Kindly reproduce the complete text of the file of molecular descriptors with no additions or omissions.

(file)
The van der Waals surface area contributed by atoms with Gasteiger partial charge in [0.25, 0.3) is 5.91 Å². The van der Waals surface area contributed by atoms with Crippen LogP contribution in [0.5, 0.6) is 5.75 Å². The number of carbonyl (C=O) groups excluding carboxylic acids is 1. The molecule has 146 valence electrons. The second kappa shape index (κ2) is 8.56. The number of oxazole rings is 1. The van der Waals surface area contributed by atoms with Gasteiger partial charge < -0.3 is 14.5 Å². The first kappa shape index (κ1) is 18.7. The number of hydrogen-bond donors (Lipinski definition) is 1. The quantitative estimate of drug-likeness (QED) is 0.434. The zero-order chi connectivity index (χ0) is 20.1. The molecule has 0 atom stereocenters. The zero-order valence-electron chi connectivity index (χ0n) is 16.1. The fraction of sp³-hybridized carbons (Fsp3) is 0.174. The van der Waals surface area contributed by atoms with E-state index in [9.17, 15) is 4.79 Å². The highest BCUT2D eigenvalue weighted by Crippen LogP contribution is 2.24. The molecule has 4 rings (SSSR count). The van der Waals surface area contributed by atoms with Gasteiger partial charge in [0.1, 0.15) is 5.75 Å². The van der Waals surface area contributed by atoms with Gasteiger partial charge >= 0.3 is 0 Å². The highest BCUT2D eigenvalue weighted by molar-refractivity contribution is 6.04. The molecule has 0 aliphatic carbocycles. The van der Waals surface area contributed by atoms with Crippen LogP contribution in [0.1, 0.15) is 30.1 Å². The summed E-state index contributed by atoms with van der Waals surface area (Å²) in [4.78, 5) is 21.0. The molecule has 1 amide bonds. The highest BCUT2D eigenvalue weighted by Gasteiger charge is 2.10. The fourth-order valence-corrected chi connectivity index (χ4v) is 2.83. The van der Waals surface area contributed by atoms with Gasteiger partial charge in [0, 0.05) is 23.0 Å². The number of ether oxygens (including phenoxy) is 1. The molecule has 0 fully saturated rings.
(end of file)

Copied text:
The van der Waals surface area contributed by atoms with Gasteiger partial charge in [0.25, 0.3) is 5.91 Å². The van der Waals surface area contributed by atoms with Crippen LogP contribution in [0.5, 0.6) is 5.75 Å². The number of carbonyl (C=O) groups excluding carboxylic acids is 1. The molecule has 146 valence electrons. The second kappa shape index (κ2) is 8.56. The number of oxazole rings is 1. The van der Waals surface area contributed by atoms with Gasteiger partial charge < -0.3 is 14.5 Å². The first kappa shape index (κ1) is 18.7. The number of hydrogen-bond donors (Lipinski definition) is 1. The quantitative estimate of drug-likeness (QED) is 0.434. The zero-order chi connectivity index (χ0) is 20.1. The molecule has 0 atom stereocenters. The zero-order valence-electron chi connectivity index (χ0n) is 16.1. The fraction of sp³-hybridized carbons (Fsp3) is 0.174. The van der Waals surface area contributed by atoms with E-state index in [9.17, 15) is 4.79 Å². The highest BCUT2D eigenvalue weighted by Crippen LogP contribution is 2.24. The molecule has 4 rings (SSSR count). The van der Waals surface area contributed by atoms with Gasteiger partial charge in [0.1, 0.15) is 5.75 Å². The van der Waals surface area contributed by atoms with Gasteiger partial charge >= 0.3 is 0 Å². The highest BCUT2D eigenvalue weighted by molar-refractivity contribution is 6.04. The molecule has 0 aliphatic carbocycles. The van der Waals surface area contributed by atoms with Crippen LogP contribution in [0.1, 0.15) is 30.1 Å². The summed E-state index contributed by atoms with van der Waals surface area (Å²) in [4.78, 5) is 21.0. The molecule has 1 amide bonds. The highest BCUT2D eigenvalue weighted by Gasteiger charge is 2.10. The fourth-order valence-corrected chi connectivity index (χ4v) is 2.83. The van der Waals surface area contributed by atoms with Gasteiger partial charge in [0, 0.05) is 23.0 Å². The number of ether oxygens (including phenoxy) is 1. The molecule has 0 fully saturated rings.